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NIS on Linux

# shadow: db files nisplus nis

# group: db files nisplus nis

passwd: files nis

shadow: files nis

group: files nis

#hosts: db files nisplus nis dns

hosts: files nis dns

services: nis [NOTFOUND=return] files

networks: nis [NOTFOUND=return] files

protocols: nis [NOTFOUND=return] files

rpc: nis [NOTFOUND=return] files

ethers: nis [NOTFOUND=return] files

netmasks: nis [NOTFOUND=return] files

bootparams: nis [NOTFOUND=return] files

netgroup: nis

publickey: nis

automount: files nis

aliases: files nis


Look at the following lines in the file

passwd: files nis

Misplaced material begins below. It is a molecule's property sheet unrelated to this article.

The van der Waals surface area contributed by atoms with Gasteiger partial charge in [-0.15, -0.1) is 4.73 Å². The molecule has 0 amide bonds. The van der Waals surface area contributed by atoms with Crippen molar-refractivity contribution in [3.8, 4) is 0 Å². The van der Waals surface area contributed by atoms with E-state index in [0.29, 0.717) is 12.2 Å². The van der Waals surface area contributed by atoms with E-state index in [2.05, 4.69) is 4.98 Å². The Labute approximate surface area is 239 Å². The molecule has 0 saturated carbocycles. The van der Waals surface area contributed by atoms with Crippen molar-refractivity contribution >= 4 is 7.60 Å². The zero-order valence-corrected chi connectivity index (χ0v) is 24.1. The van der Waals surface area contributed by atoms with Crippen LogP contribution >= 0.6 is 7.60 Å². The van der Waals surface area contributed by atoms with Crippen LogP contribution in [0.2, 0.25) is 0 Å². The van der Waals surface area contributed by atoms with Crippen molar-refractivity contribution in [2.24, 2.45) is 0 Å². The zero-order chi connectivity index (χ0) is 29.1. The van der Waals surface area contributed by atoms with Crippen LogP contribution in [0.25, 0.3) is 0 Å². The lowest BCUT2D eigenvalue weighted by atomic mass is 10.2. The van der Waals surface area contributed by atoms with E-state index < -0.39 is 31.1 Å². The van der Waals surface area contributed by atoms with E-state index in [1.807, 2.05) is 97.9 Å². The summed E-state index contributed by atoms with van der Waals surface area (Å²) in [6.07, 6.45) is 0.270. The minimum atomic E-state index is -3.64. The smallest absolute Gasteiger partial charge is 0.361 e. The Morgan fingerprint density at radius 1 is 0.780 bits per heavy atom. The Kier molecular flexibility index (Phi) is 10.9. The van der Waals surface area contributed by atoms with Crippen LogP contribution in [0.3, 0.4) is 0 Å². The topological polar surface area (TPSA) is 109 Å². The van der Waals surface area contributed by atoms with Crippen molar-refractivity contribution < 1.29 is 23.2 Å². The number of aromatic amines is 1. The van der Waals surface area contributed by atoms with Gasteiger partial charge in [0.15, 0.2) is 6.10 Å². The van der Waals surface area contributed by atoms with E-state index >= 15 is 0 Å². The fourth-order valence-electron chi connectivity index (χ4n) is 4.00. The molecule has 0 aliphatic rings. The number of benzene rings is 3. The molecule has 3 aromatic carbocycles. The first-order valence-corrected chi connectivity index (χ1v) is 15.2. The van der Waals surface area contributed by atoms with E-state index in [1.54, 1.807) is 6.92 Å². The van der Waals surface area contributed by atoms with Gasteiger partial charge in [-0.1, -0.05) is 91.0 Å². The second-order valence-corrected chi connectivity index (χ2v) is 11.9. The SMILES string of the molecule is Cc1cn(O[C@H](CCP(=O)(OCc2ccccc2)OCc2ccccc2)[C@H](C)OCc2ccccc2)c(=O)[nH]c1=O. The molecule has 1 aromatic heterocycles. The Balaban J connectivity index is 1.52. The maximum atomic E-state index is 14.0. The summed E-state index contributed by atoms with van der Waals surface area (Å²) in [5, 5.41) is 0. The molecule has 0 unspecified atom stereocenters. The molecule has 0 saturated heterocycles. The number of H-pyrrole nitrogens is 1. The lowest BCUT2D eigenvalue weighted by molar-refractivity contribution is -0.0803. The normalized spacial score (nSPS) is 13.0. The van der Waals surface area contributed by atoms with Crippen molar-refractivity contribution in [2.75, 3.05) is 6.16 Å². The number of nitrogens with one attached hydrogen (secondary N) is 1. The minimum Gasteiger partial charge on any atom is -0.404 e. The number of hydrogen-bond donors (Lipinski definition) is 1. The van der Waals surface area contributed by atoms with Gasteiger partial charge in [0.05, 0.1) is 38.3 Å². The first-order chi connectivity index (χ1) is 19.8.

shadow: files nis

group: files nis

hosts: files nis dns

The first column indicates the file in question. For ex. Passwd. The next column indicates the source of the file.

We then set up the client daemon to start at boot time as follows:

cd /etc/rc.d/rc3.d

ln -s ../init.d/ypbind ypbind.

Now it was time to communicate with the NIS server. We did this by the command:

/etc/rc.d/init.d/ypbind start

With the client and server configured, we tested our valuable work with

ypcat passwd

Our output was as follows:

client1:x:503:504:client1:/home/httpd/html/client1:/bin/bash

john:x:502:503:john mathews:/home/john:/bin/bash

client2:x:504:505:client2:/home/httpd/html/client2:/bin/bash

joe:x:500:503:joe smith:/home/joe:/bin/bash

bill:x:501:503:bill gates:/home/bill:/bin/bash

With that the NIS services are successfully up and running.